12. Distinct patterns of gene and protein expression elicited by organophosphorus pesticides in Caenorhabditis elegans

    PubMed Central

    Lewis, John A; Szilagyi, Maria; Gehman, Elizabeth; Dennis, William E; Jackson, David A

    2009-01-01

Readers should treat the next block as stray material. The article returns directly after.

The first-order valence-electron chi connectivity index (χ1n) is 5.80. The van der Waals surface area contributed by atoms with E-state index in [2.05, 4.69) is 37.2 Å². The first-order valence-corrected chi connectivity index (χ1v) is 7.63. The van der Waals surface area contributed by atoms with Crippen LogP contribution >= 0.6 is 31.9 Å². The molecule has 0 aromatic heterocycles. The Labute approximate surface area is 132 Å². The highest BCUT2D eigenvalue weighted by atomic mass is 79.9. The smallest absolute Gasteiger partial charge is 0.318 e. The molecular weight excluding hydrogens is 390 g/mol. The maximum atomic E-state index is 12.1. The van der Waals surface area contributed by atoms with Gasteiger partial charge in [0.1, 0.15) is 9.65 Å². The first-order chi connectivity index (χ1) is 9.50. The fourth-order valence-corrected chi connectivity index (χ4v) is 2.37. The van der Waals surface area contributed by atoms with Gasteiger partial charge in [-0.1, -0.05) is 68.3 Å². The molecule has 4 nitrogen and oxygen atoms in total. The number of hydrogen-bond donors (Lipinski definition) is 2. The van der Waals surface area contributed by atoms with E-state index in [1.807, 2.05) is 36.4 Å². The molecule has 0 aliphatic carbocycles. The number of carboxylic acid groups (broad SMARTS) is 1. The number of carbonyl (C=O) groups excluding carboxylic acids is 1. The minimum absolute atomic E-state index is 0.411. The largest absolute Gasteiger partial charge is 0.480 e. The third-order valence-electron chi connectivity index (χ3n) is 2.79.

Background The wide use of organophosphorus (OP) pesticides makes them an important public health concern. Persistent effects of exposure and the mechanism of neuronal degeneration are continuing issues in OP toxicology. To elucidate early steps in the mechanisms of OP toxicity, we studied alterations in global gene and protein expression in Caenorhabditis elegans exposed to OPs using microarrays and mass spectrometry. We tested two structurally distinct OPs (dichlorvos and fenamiphos) and employed a mechanistically different third neurotoxicant, mefloquine, as an out-group for analysis. Treatment levels used concentrations of chemical sufficient to prevent the development of 10%, 50% or 90% of mid-vulval L4 larvae into early gravid adults (EGA) at 24 h after exposure in a defined, bacteria-free medium. Results After 8 h of exposure, the expression of 87 genes responded specifically to OP treatment. The abundance of 34 proteins also changed in OP-exposed worms. Many of the genes and proteins affected by the OPs are expressed in neuronal and muscle tissues and are involved in lipid metabolism, cell adhesion, apoptosis/cell death, and detoxification. Twenty-two genes were differentially affected by the two OPs; a large proportion of these genes encode cytochrome P450s, UDP-glucuronosyl/UDP-glucosyltransferases, or P-glycoproteins. The abundance of transcripts and the proteins they encode were well correlated. Conclusion Exposure to OPs elicits a pattern of changes in gene expression in exposed worms distinct from that of the unrelated neurotoxicant, mefloquine. The functional roles and the tissue location of the genes and proteins whose expression is modulated in response to exposure is consistent with the known effects of OPs, including damage to muscle due to persistent hypercontraction, neuronal cell death, and phase I and phase II detoxification. Further, the two different OPs evoked distinguishable changes in gene expression; about half the differences are in